eBay used to be very limited in the size of your image, however with digitial cameras and their ever increasing resolution, eBay has adjusted the size of the image you are allowed to upload. eBay recommends a While you’re editing, remember to resize your photo to best fit within your eBay listing. eBay recommends that your images are more than 1600 pixels in height or width. eBay will automatically resize your image to fit within your listing. eBay’s ‘Enhanced Picture Uploader’ and ‘Picture Manager’ also provide photo-editing features. The three basic types of edits are crop, rotate, and resize. The added advantage of resizing your images down in size is that they will also download faster – helpful for those poor souls using dialup internet connections.
Save Your Photo
Save your edited picture as a JPEG (.jpg) file. eBay also accepts the following formats
- BMP (.bmp file extension) – an old format
- GIF (.gif file extension)
- TIFF (.tif file extension) – file size usually very large
- PNG (.png file extension) – newer version of a .gif, this is a good format to use
Here’s how (in many programs):
Note: Before you start the upload process, rename your photo files with names that will help you remember what they are, and collect them in a central place on your computer so you can find them quickly and easily.
Upload Your Image to the Internet – Or Use eBay Photo Services
eBay’s uploader lets you add ( or “upload” ) a picture to your listing. eBay has four types: Standard, Basic, Enhanced, and Copy Web Files. Alternatively, you can use Self-Hosting to display pictures that are stored on a server or web site other than eBay. The Self-Hosting option does not require uploading.
Note: If you’re new to eBay, you may see only the Standard or Basic uploader. Which one appears will depend on whether or not you have Adobe Flash Player (version 9 or later) installed already. To use the Enhanced or Copy Web Files uploader, or to use the Self-Hosting option, select the “Add or remove options” link located in the “Bring your item to life with pictures” header, then select the check box for the picture hosting option of your choice.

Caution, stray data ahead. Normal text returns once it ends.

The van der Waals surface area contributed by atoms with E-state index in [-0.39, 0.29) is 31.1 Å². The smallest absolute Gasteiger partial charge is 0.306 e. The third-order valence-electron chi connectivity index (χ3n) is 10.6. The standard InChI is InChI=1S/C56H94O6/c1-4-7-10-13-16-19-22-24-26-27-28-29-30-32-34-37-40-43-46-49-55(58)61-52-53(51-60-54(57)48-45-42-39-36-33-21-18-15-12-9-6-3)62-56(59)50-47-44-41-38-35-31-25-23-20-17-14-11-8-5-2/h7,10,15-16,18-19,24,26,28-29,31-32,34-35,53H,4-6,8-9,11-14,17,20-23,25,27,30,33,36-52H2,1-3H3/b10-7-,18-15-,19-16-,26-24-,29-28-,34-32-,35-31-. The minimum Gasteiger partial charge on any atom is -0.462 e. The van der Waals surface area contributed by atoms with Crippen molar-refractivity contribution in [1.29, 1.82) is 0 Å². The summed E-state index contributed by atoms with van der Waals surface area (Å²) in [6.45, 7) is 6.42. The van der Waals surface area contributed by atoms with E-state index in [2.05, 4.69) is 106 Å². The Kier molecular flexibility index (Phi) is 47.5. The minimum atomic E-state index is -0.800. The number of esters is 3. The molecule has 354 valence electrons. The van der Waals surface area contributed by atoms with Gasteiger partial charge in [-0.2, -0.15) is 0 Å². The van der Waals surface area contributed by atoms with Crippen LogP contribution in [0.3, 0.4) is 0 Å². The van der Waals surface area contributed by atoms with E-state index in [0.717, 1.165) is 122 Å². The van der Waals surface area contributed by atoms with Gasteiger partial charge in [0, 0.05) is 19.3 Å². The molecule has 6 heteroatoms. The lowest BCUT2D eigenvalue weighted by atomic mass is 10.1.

eBay Photo Uploaders
Using the Standard or Basic Uploader
This topic was covered earlier in e-BOOK: Listing an Item on eBay: Keep It Simple. Here is a brief step through:
To add pictures to your listing using standard or basic uploader:
Using the Enhanced Uploader
If you’re using Windows 2000, XP or Vista and Internet Explorer 6.0 or later, you can use the Enhanced uploader. This is available when using “Customized Listings.”
Note: You’ll need to click “Add or remove options,” located next to “Bring your item to life with pictures.” (See the screen for step 5 above.) The Enhanced uploader will then be available.
To add pictures to your listing using enhanced uploader:
Using the Copy Web Files Uploader
You can upload your pictures from a website instead of from your hard drive using Copy Web Files. Your pictures will then be optimized automatically for use on eBay and will be stored by eBay.
Note: For the Copy Web Files option to be available, you need to select the “Show/Hide Options” on the Sell: Create Your Listing page.
To add pictures to your listing using copy web files:
- In the “Bring your pictures to life” section on the Sell Your Item form, click the “Add Pictures” button.
- Select the “Copy Web Files” tab.
- Enter the URL, locate the pictures you want to upload, and then click “Add.”